Wat Pho - Bangkok

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Gilded, reclining Buddha figure in Wat Pho.

Wat Pho, which is famous for its reclining Buddha, was to be our first insight into the foreign culture of Southeast Asia. After an 18-hour international flight, we landed in Bangkok in the morning and checked into our hotel, which would be our base for the next three days. We then made our way on foot to the temple, which is located in the center of the historic old town. Nearby is also the Royal Palace, which we wanted to visit afterwards.

Our first stay in Asia and then immediately in the mega-metropolis of Bangkok. We set off from the hotel and immersed ourselves in the vibrant streets, lined with food stalls and spanned by power cables, through which honking scooters and pickup trucks jostled. We strolled cautiously through the alleyways of this huge city and sank into another world. If you've never been to a big city outside Europe, it's probably hard to imagine, but it really is a different world. We reached the gates of the temple and fortunately did not suffer a culture shock on our first few meters on foreign soil. 

Once at the entrance, an entrance fee of 100 baht (~ €3) per person must be paid. In general, the temple complex is open from 08:00 to 18:30 and every visitor is given a free bottle of water at the beginning, which can be refilled on site. Wat Pho attracts around 10,000 visitors a day, so it can get quite crowded at peak times, especially at lunchtime. We were there in the late afternoon, and even at this time there was still a lot of traffic. For this reason, it is advisable to visit the complex early in the morning or in the evening, just before the ticket office closes. As Wat Pho is a Buddhist temple, a few dress rules should be observed. Shorts, crop tops and skimpy dresses should be left in the wardrobe out of respect for the culture.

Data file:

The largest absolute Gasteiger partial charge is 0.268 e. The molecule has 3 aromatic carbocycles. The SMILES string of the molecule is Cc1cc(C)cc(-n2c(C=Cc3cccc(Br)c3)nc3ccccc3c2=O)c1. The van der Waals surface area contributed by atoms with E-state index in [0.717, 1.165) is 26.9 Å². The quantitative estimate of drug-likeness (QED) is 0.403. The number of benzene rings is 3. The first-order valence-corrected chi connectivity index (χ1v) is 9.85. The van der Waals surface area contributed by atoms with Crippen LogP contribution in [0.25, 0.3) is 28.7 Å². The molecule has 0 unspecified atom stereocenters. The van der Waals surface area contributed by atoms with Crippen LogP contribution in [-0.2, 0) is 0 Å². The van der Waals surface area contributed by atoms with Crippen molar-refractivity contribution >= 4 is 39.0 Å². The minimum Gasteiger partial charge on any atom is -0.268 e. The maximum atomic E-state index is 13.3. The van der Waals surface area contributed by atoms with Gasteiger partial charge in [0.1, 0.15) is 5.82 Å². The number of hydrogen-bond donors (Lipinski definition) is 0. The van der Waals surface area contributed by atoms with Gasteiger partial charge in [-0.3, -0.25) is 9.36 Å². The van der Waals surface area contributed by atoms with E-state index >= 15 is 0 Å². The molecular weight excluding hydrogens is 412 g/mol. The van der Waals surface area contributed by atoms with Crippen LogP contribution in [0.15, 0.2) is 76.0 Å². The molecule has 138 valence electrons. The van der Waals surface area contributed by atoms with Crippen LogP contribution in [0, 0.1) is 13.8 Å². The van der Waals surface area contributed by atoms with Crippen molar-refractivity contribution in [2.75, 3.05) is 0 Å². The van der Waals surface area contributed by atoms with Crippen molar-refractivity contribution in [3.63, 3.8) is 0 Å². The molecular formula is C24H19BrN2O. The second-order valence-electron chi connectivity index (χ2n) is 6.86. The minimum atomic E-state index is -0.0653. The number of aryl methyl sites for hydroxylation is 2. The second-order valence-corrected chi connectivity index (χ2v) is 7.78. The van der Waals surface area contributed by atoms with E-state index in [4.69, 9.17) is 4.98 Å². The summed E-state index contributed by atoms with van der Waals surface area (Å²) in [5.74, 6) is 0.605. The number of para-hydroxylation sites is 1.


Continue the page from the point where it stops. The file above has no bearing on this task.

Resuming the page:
You will reach the reclining Buddha shortly after the entrance. It is located on the right-hand side in a temple and when you step through its doors, you will see the statue in all its glory. The Buddha measures 46 meters in total and is 15 meters high. Its interior is made of stone and plaster and for the 60th birthday of King Bhumibol, the Buddha was completely covered in gold leaf. There are also 108 symbols made of ivory on the soles of the feet. These have both a royal and a mythological meaning. There are 108 alms bowls to match the motifs, as it is said to bring good luck to throw a coin into each of the bowls. If you need the right change for this, you can buy coins at the cash desk. The size of the Buddha is impressive and as it is located in a building that almost seems too small for the statue, it is almost impossible to get a picture of it.

But the rest of the temple complex, which was built in the 17th century, is also well worth seeing. In the magnificently decorated inner courtyard there are four tile-covered chedis, each 42 meters high. Chedis are bell-shaped towers that are called stupas in other countries, such as Indonesia, and are part of a wat, a Buddhist temple complex in Thailand. If you stroll a little further across the grounds, you will come across four chapels with a total of 394 gilded Buddhas. During our stay, numerous locals formed towers, pyramids and chedis out of sand and decorated them with flags. A monk sat in the shade with a Coke.

Golden Buddhas sitting in a row at Wat Pho.

After an hour, we had explored every corner of the complex and made our way to the Royal Palace, which is just around the corner. However, the king was there that very day and so the palace was closed. For this reason, the palace had to wait another day for us!

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